I know your afflictions and your poverty—yet you are rich! I know about the slander of those who say they are Jews and are not, but are a synagogue of Satan. (Revelation 2:9)
The Jewish and Christian scriptures have long been subject to translation and interpretation. However, the process of translation is not without its challenges and consequences. One significant challenge arises from the linguistic differences between ancient Greek, the original language of the New Testament, and modern English. This issue is particularly evident in translating two ancient Greek words: “Ekklēsia” and “ Sunagógé.”
Many Christians in modern times are familiar with the term “Ekklēsia,” which they often understand to mean “church.” However, this interpretation is not entirely accurate. In ancient Greek, “Ekklēsia” and “Sunagógé” were both used to describe gatherings or assemblies.
According to Encyclopedia Britannica:
The term synagogue is of Greek origin (synagein, “to bring together”) and means “a place of assembly.”
Ecclesia, Greek Ekklēsia, (“gathering of those summoned”), in ancient Greece, assembly of citizens in a city-state. Its roots lay in the Homeric agora, the meeting of the people.
In James 2:2, for example, the Greek word “Sunagógé” is translated as “assembly,” referring not to a Jewish synagogue but to a Christian church gathering. Therefore, these two words did not carry the modern religious connotations we associate with them today (‘Ekklēsia’ to mean a Christian church and ‘Sunagógé’ to mean a Jewish synagogue). Instead, they referred to any type of assembly or gathering, regardless of religious affiliation or context.
Another example is Acts 19:41. In the English Standard Version (ESV) it reads, “he dismissed the assembly.” The word for assembly is “Ekklēsia.” If “Ekklēsia” indeed meant “church,” as commonly believed, the translation should read, “he dismissed the church.” However, it wasn’t a Christian church at all but a gathering of a “crowd” (verse 35) of random people, most of which “did not even know why they were there” (verse 32).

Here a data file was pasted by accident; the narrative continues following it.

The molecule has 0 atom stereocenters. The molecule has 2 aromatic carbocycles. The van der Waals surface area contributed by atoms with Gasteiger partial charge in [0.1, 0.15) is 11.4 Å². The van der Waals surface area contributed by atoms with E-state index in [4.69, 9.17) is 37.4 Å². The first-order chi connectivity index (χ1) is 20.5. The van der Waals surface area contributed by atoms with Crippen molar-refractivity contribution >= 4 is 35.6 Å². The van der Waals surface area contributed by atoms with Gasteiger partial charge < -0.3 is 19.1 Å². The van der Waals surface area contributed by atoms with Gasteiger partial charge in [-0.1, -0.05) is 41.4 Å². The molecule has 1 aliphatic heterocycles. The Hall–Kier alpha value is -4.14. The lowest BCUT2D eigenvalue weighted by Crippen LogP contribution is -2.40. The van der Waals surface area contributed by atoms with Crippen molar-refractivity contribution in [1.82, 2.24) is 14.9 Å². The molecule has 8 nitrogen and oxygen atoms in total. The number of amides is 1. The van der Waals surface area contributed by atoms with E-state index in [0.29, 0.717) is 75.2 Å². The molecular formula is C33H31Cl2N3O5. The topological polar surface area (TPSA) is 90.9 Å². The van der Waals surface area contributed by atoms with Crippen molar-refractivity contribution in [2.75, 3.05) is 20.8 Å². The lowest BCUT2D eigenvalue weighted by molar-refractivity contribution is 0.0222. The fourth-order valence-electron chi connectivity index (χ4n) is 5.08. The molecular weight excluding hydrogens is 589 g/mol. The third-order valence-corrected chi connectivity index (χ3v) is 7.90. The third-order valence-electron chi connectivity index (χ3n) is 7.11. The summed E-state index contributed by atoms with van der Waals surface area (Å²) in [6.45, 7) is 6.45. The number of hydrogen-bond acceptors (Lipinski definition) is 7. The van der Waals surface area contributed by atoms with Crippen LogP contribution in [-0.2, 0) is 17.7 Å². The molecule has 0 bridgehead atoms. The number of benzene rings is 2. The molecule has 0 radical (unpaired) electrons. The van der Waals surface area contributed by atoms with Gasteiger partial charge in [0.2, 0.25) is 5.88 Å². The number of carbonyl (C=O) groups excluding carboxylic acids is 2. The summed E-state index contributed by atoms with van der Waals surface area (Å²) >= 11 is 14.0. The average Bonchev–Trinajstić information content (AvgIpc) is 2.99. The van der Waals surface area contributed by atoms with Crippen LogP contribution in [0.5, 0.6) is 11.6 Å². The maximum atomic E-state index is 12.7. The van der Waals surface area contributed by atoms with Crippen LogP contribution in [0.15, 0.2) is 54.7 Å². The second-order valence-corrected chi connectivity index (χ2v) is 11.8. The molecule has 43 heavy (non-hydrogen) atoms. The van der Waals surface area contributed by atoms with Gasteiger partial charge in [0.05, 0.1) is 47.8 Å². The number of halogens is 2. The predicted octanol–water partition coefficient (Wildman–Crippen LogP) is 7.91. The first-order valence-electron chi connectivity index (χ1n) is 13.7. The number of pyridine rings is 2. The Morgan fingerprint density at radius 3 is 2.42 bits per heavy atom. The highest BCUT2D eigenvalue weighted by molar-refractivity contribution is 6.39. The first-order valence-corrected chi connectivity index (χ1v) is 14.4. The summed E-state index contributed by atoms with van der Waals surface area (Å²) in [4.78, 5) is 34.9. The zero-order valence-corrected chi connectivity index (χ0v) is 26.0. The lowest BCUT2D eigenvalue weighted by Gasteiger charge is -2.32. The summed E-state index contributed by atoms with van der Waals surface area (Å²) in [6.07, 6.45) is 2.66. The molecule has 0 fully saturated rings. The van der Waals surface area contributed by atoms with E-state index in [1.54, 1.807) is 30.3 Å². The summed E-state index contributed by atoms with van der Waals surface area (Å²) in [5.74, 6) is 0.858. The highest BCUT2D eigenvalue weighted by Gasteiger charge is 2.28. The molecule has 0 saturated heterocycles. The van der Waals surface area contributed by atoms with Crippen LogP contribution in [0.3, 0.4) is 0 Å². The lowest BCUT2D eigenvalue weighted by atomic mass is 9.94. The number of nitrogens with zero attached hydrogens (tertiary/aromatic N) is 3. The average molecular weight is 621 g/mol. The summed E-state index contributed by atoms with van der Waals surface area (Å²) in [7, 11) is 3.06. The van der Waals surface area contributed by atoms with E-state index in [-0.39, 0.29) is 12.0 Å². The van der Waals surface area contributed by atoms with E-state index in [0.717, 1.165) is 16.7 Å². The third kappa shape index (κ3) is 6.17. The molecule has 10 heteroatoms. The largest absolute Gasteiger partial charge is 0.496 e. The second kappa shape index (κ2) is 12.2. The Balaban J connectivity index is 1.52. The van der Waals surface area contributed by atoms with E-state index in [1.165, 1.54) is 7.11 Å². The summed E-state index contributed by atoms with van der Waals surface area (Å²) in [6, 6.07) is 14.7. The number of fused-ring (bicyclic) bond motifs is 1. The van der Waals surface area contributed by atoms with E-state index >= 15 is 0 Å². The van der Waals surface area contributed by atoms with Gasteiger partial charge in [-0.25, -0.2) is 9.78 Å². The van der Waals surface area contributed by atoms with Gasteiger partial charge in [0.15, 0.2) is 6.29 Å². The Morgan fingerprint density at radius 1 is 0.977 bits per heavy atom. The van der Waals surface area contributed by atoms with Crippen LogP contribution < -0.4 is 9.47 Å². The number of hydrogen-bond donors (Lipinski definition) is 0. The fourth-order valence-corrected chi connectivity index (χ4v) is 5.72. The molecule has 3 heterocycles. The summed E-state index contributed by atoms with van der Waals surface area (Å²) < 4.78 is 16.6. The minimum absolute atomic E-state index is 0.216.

The inconsistency in translating these words highlights the ideological bias that translators may unknowingly (or knowingly) introduce. The inconsistent translation of these words in the Bible has led to confusion and, in some cases, serious consequences such as antisemitism.
Revelation 2:9 states, “the blasphemy of them which say they are Jews and are not but are the Sunagógé of Satan.” Most translations use the term “synagogue” even though the verse specifies that those referred to are not Jews. For the sake of comparison, the New American Bible version translated “the assembly of Satan” (instead of “synagogue”), recognizing its real meaning.
In conclusion, it is clear that the group of individuals attacking the Christians in the City of Smyrna in Revelation 2:9 were not Jews. It is possible that they originated from the Greco-Roman world and were former God-fearers who adopted Jewish customs and practices, similar to some of the Galatians.
This article is based on my new book, “Why Don’t Jews Believe in Jesus“